By Andrei Fedyashin
The scandal over the death of Mahmoud al-Mabhouh, a senior Hamas military commander murdered in his hotel room in Dubai, has not subsided, contrary to the expectations of many people around the world.
Before February 19 the number of suspects was 11; now it has grown to 26. The Dubai police said another 15 people are suspected of complicity in the murder and forwarded their names to Interpol on February 25.
Gen. Dhahi Khalfan Tamim, Dubai’s police chief, announced on February 18: “Our investigations reveal that Mossad is involved in the murder of al-Mabhouh … It is 99% if not 100% that Mossad is standing behind the murder.”
He said that when they are 100% sure, they will issue an international warrant for the arrest of Israeli Mossad chief Meir Dagan.
Nearly all of the suspects, who “borrowed” passports for the entry to Dubai, have dual nationality, and 12 of them have both British and Israeli passports. The other suspects have passports issued by foreign ministries of Ireland, France, Australia and Germany. The hit group used American credit cards and had air tickets from Paris, Rome, Frankfurt and Zurich to Dubai bought in Austria and Belgium. After the murder, they slipped away to Hong Kong, Iran and other countries, in fact vanishing into thin air.
All of these passports actually belong to people who live in or have been to Israel. Israeli ambassadors in London, Dublin, Canberra and Paris and Israeli representatives at the EU have been summoned to these countries’ foreign ministries for explanations.
The diplomats who have been working to settle the Middle East conflict, Iran’s nuclear problem, and the Afghan and Iraqi problems say that the timing of the assassination was the worst imaginable. The current Israeli government led by Benjamin Netanyahu is extremely right-wing. It was particularly difficult to draw the Arab leaders into talks with him and expect them to agree on compromises on the Middle Eastern or Iranian problems. Al-Mabhouh’s murder has further complicated the situation.
After killing him in the Al Bustan Rotana Hotel on January 19 (the details became public knowledge only in mid-February), the assassins fled, leaving a host of traces such as security video tapes in the hotel and the airport, witnesses, receipts, tickets and credit card details. There are enough traces to determine the culprits; in fact, they are so abundant that it seems the assassins either did not care or actually wanted the police to know who killed al-Mabhouh.
Such operations are usually conducted to show to potential victims that nobody can escape punishment anywhere.
Back in the mid-1980s, British Prime Minister Margaret Thatcher ordered that the Mossad office in London be closed because Israeli agents were openly preparing assassinations of Palestinian exiles in London.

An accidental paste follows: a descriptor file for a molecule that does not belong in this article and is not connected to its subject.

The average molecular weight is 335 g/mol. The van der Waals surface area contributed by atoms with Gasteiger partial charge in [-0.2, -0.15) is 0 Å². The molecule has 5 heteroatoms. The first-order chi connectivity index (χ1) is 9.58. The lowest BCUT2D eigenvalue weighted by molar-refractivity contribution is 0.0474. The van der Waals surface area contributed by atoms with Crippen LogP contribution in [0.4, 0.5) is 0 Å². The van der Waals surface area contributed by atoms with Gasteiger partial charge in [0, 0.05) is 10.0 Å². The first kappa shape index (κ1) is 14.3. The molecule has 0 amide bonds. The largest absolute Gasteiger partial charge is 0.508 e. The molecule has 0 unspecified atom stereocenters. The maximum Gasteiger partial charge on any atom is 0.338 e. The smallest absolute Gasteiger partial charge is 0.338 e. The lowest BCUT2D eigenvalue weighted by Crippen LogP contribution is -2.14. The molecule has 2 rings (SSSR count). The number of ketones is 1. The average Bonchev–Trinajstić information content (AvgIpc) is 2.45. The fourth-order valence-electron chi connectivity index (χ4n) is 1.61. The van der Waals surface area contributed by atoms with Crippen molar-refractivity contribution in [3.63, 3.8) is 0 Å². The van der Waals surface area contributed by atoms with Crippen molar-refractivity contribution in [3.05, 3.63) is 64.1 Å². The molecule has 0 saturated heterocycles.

Mossad often used Canadian, Swiss, Norwegian and French passports, but these documents usually belonged to deceased persons. This time the assassins carried the passports of living nationals of EU countries and Australia.
None of the intelligence services likes the questions raised by the Dubai incident, because nearly all of them have a history of “executive actions,” a professional term used to refer to assassination operations.
But why did the assassins act so crudely in Dubai? Why did they use the passports of living citizens of Israel, Britain, France, Germany and Ireland? It appears that the names (which have since been made public by newspapers) were obtained from the computer system of the Israeli immigration service.
In the past, agents often used as a cover quite peaceful professions of journalists, scientists or employees of charity organizations. This often resulted in the loss of lives of innocent people of these professions. Many intelligence services no longer use this method, or claim to have stopped using it.
After the “executive action” in Dubai, the Arab security services will see an Israeli agent in every European. The hit squad acted unwisely, without considering the consequences of their plan. Or did they know exactly what they were doing?
Mossad was conceived in 1948 and set up in December 1949. Yitzhak Shamir, who was Israeli Prime Minister from 1983 to 1984 and then from 1986 to 1992, worked for Mossad in 1955-1965.
The critics of the Israeli intelligence service claim that it started leaning towards political assassinations under Prime Minister Ariel Sharon, who appointed Meir Dagan Mossad chief in 2002 and allegedly ordered him to run the Israeli spy agency “with a knife between its teeth.”
According to The Times, talk of Dagan’s unwillingness to share power with others surfaced early in his tenure. In June 2009, when his term as Mossad chief was extended by one year by Prime Minister Benjamin Netanyahu, one of his seconds in command promptly quit.
Some Israelis argue that Meir Dagan should resign his position over the loud public scandal surrounding the Dubai assassination, but others are proud. At the same time, they warn that other deaths should be expected, this time in Israel. This is always the case in the Middle East.
The opinions expressed in this article are the author’s and do not necessarily represent those of RIA Novosti, where this article first appeared.